Soon blows began to rain; not a few fell upon the unfortunate woman. She screamed, and the more she screamed the louder did the crowd jeer, the uglier became its temper. Then suddenly it was all over. How it happened the woman could not tell. She had closed her eyes, feeling sick and dizzy; but she had heard a loud call, words spoken in English (a language which she understood), a pleasant laugh, and a brief but violent scuffle. After that the hurrying retreat of many feet, the click of sabots on the uneven pavement and patter of shoeless feet, and then silence.
She had fallen on her knees and was cowering against the wall, had lost consciousness probably for a minute or two. Then she heard that pleasant laugh again and the soft drawl of the English tongue.
“I love to see those beggars scuttling off, like so many rats to their burrows, don’t you, Ffoulkes?”
“They didn’t put up much fight, the cowards!” came from another voice, also in English. “A dozen of them against this wretched woman. What had best be done with her?”
“I’ll see to her,” rejoined the first speaker. “You and Tony had best find the others. Tell them I shall be round directly.”
It all seemed like a dream. The woman dared not open her eyes lest reality—hideous and brutal—once more confronted her. Then all at once she felt that her poor, weak body, encircled by strong arms, was lifted off the ground, and that she was being carried down the street, away from the light projected by the lanthorn overhead, into the sheltering darkness of a yawning porte cochere. But she was not then fully conscious.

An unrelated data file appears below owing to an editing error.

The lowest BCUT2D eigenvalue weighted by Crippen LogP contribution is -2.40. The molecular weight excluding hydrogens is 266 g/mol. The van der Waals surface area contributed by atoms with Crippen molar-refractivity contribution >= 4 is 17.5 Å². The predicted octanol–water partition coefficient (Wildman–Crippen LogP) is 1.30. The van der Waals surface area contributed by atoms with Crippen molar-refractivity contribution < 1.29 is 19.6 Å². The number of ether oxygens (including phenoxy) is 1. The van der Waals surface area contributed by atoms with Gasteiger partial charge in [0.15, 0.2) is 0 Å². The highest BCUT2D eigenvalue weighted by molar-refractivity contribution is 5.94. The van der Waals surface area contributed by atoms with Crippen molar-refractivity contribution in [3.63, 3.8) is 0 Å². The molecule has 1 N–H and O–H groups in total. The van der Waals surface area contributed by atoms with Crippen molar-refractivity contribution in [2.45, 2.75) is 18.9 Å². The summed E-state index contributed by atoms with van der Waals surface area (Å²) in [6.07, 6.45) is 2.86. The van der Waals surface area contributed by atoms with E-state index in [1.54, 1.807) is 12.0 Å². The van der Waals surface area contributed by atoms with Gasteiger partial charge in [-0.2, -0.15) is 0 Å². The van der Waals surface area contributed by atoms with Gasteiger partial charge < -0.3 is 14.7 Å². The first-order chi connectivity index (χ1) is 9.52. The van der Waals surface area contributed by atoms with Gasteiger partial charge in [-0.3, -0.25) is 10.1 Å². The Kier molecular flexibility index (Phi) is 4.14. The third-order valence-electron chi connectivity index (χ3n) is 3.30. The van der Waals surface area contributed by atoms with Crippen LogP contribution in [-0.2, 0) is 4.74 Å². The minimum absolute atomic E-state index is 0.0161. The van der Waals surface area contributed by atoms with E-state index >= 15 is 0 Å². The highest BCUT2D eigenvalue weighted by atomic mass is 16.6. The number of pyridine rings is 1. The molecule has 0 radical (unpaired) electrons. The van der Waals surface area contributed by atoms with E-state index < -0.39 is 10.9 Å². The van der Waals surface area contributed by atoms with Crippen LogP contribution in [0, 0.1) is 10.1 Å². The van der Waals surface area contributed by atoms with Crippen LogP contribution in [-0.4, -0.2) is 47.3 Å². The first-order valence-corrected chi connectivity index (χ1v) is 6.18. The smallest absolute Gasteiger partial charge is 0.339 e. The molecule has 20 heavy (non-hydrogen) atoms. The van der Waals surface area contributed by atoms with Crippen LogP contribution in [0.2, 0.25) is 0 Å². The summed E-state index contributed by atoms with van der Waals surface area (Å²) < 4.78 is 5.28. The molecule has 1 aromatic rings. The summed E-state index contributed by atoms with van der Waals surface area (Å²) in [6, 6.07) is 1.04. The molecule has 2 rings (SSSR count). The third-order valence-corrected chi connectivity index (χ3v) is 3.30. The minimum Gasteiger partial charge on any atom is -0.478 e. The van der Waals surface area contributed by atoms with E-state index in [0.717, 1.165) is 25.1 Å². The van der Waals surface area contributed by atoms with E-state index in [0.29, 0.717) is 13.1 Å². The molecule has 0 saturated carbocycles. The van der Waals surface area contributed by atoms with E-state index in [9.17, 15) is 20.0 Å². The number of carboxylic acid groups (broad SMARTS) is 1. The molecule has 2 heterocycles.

When she reopened her eyes she was in what appeared to be the lodge of a concierge. She was lying on a horsehair sofa. There was a sense of warmth and of security around her. No wonder that it still seemed like a dream. Before her stood a man, tall and straight, surely a being from another world—or so he appeared to the poor wretch who, since uncountable time, had set eyes on none but the most miserable dregs of struggling humanity, who had seen little else but rags, and faces either cruel or wretched. This man was clad in a huge caped coat, which made his powerful figure seem preternaturally large. His hair was fair and slightly curly above his low, square brow; the eyes beneath their heavy lids looked down on her with unmistakable kindness.
The poor woman struggled to her feet. With a quick and pathetically humble gesture she drew her ragged, muddy skirts over her ankles and her tattered kerchief across her breast.
“I had best go now, Monsieur... citizen,” she murmured, while a hot flush rose to the roots of her unkempt hair. “I must not stop here.... I—”
“You are not going, Madame,” he broke in, speaking now in perfect French and with a great air of authority, as one who is accustomed to being implicitly obeyed, “until you have told me how, a lady of culture and of refinement, comes to be masquerading as a street-dancer. The game is a dangerous one, as you have experienced to-night.”